A preferable approach is to have an intra walk around (or equivalent update process) capable encoder. Intra walk around is a process whereby the encoder picks a few macroblocks per frame to be coded as intra macroblocks. Each frame different macroblocks are selected so that over a period of time all macroblocks in the frame will be intra coded at least once. The process then repeats continually. A basic summary of the technique is as follows.
Define the period of time needed to code each macroblock of the frame as T. The number of intra coded macroblocks per frame (Nintra) is then Nmb/(Fr*T), where Nmb is the total number of macroblocks per frame and Fr is the nominal frame rate for a given bitrate. The frame rate can either be obtained dynamically from tuning routines, or it can be statically defined for a given bitrate. If the frame rate is calculated dynamically, it is important that the frame rate value be changed only after a full frame walk around.
As an example, the nominal frame rate for a 384 kbps CIF call is 15. (Compact intermediate format corresponds to a resolution of 352×288 luminance pixels.) The walk around period T is set to 10 seconds to match decoder expectation for the intra walk around. Then Nintra=396/(15*10)=2.64. Rounding up to the nearest integer, the number of macroblocks to be intra coded per frame is 3.
In H.264, the intra walk around macroblocks should be coded so they are independent of the reference frames. This means that they can not use any inter macroblocks as a basis for their prediction so they must be coded as constrained intra. Details of intra walk around in H.264 are described in U.S. patent application Ser. No. 10/799,829 by John Sievers entitled, “Improved Intra Block Walk Around Refresh for H.264,” which is hereby incorporated by reference in its entirety.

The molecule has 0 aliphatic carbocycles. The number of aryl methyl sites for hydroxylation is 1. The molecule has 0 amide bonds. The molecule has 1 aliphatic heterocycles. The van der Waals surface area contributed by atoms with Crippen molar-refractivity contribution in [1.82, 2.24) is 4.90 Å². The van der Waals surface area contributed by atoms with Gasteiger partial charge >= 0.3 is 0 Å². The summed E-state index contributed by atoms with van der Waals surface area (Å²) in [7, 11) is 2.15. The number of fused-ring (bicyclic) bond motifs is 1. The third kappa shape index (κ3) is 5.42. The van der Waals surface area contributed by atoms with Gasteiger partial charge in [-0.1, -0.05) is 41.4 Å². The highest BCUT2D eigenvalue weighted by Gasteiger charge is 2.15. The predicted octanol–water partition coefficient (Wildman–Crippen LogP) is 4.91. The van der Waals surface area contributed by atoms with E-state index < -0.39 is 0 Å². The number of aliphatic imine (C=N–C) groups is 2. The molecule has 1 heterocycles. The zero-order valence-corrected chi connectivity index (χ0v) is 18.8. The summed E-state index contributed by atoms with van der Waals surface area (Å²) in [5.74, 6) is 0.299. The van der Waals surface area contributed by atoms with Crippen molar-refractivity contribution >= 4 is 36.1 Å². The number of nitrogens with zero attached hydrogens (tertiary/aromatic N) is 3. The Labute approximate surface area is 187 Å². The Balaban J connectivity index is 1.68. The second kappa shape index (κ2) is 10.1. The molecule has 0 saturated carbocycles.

Another encoder enhancement that will help the decoder re-synchronize is to send a few GOB headers per frame. As noted above, in H.263 systems it is not required to send GOB headers, and many encoders eliminate these bits to reduce overhead and improve the data rate. For purposes of the enhancement described herein, it is not necessary to send all of the GOB headers. On IP networks, almost all bit stream errors are due to packet loss. Therefore, only the first sync point in any packet can provide a significant benefit. To minimize the number of bits that would be skipped in any packet following a lost packet, the sync point should be as close to the beginning of the packet as possible. If more than one GOB begins in any one packet, the best place for a GOB header is at the beginning of the first of these GOBs. It is not required that the packet boundaries correspond to the GOB boundaries.
As noted above, immediate detection of bitstream errors is not always possible, so when an error is detected, it is generally desirable to assume that all macroblocks received since the prior synchronization point are lost. Going back to the previous synchronization point is the only way to be sure that no “bad” macroblocks are displayed without proper concealment. Although this approach is safe, it is not particularly efficient because some good macroblocks may be marked as lost. If the decoder can detect the error immediately where it occurs, then all the decoded macroblocks can be considered good. Thus, the decoder will not have to trace back to the previous synchronization point, and the impact caused by a bitstream error will be more confined. (For H.261 and H.263, the synchronization points are the GOB headers. For H.264, the synchronization points are NALU boundaries.)